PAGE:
After a short but successful career as a management consultant, Matthew returned to his true passion: writing. He spun his memories in the business world into a rich and riveting book that is not only a history of the very idea of “management” in the 20th century, but a penetrating philosophical analysis and critique of the ideas and values that dominate in the business world.

More recently, Matthew has turned to writing about economic inequality, including what became the most widely read essay in The Atlantic magazine in 2018.

Join us for Matthew’s story, his advice for students interested in entering the business world…and some laughs as we lampoon all those self-help business books you see at the airport!

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Episode #4: Ryan Stelzer (Part 2)

A “philosophy company” might sound like an oxymoron, but Ryan Stelzer had the audacity to found one.

After studying philosophy at the University of Chicago, Ryan landed a Presidential Management Fellowship, and went to Washington to work in the White House as a management consultant. Torn between returning to the academy to complete his PhD and staying in the business world, he created a third option: starting a philosophy company, Strategy of Mind, an executive coaching firm that helps companies solve problems using the tools of philosophy. When he and his business partner co-wrote an article for LinkedIn, within 48 hours, the article had 300,000 views and they received 70 job applications.

Ryan walks us through his journey from academia to government to the private sector, and talks through the challenges of importing and translating philosophy into the world of business.

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Episode #2: Sal Giambanco (Part 2)

After studying philosophy and training to become a Jesuit at Fordham in the early ’90s, Sal moved to San Francisco. Here, he served as a hospital chaplain for the dying, at the veritable ground zero of the AIDS plague. Years later, he left the Jesuits and academia, and went on to a successful career in human resources, working for companies such as PayPal, eBay, and the Omidyar Network, a philanthropic investment firm. Sal is an expert in human capital and an executive coach.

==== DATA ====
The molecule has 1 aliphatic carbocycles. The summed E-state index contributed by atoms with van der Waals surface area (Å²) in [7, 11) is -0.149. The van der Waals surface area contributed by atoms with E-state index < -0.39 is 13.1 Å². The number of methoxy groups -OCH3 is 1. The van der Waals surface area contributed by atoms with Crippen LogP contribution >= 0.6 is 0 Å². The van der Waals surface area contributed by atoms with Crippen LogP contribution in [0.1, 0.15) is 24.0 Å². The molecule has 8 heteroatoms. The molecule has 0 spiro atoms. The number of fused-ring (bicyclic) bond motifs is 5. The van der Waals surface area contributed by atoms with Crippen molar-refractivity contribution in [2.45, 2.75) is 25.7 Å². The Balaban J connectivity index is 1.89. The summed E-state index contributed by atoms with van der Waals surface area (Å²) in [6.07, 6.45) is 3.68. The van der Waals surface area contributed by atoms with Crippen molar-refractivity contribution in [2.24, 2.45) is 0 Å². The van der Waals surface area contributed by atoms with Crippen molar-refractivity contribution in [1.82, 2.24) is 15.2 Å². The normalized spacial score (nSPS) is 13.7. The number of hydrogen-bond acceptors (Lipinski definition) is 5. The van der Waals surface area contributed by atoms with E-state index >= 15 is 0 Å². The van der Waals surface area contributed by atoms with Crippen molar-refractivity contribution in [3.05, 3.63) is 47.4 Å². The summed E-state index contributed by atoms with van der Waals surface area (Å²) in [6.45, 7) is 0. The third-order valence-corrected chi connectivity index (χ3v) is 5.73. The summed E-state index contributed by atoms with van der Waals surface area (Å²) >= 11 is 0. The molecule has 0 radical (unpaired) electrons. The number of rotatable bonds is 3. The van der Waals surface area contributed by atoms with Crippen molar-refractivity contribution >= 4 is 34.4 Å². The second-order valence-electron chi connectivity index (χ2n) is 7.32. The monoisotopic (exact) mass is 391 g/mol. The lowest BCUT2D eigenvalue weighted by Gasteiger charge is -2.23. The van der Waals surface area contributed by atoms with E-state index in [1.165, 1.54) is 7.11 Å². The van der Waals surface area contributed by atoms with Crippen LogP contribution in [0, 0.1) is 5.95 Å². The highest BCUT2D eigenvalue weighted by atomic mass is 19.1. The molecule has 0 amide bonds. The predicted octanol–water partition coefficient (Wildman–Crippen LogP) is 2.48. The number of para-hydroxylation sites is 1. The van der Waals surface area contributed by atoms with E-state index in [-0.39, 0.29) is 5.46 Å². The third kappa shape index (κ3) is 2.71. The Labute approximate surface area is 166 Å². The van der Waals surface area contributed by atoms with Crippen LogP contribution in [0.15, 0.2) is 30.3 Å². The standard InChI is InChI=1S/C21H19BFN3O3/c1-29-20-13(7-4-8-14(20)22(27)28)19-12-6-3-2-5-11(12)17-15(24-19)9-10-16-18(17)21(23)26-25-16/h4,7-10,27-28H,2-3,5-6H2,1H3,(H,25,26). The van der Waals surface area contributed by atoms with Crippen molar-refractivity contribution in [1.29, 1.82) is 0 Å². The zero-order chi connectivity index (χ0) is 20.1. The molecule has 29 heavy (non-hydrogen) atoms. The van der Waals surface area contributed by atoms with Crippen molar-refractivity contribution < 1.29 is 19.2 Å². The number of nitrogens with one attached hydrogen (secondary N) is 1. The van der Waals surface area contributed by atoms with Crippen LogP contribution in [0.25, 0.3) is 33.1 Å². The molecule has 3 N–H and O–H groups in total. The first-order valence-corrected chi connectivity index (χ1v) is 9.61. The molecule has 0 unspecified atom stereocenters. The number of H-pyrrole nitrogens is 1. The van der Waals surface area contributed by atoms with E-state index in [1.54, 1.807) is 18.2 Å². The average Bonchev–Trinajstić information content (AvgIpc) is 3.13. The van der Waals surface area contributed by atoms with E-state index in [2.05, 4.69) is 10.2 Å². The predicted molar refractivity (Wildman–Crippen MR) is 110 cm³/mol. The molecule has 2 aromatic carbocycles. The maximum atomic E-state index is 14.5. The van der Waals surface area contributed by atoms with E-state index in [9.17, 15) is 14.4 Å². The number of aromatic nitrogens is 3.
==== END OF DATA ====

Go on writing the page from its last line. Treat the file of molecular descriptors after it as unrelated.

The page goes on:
In the second part of our conversation (Part 1 here), Sal and I dig into what he learned from the dying during his time serving as a hospital chaplain in the trenches of the AIDS epidemic in San Francisco; why he had to leave the Jesuits to truly love (and truly experience poverty!); how he transitioned into the business world; why the liberal arts have everything to do with today’s global economy; and much more.

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Episode #1: Sal Giambanco (Part 1)

If I had to pick the most interesting person I’ve ever met, it would probably be my friend and mentor Sal Giambanco. When we first met over ten years ago at our common alma mater, Fordham University, he described what he did for a living as “philosophical counseling for CEOs.” Needless to say, he had me at “transferrable skills.” It was Sal that first planted the idea for this podcast in my head–that philosophers can succeed beyond the ivory tower–so he is the ideal guest for its inaugural episode.

After studying philosophy and training to become a Jesuit at Fordham in the early ’90s, Sal moved to San Francisco. Here, he served as a hospital chaplain for the dying, at the veritable ground zero of the AIDS plague. Years later, he left the Jesuits and academia, and went on to a successful career in human resources, working for companies such as PayPal, eBay, and the Omidyar Network, a philanthropic investment firm. Sal is an expert in human capital and an executive coach.

Join us as we explore his fascinating life, his extraordinary career, and his personal encounters with Elon Musk, Pope Francis, and the Dalai Lama…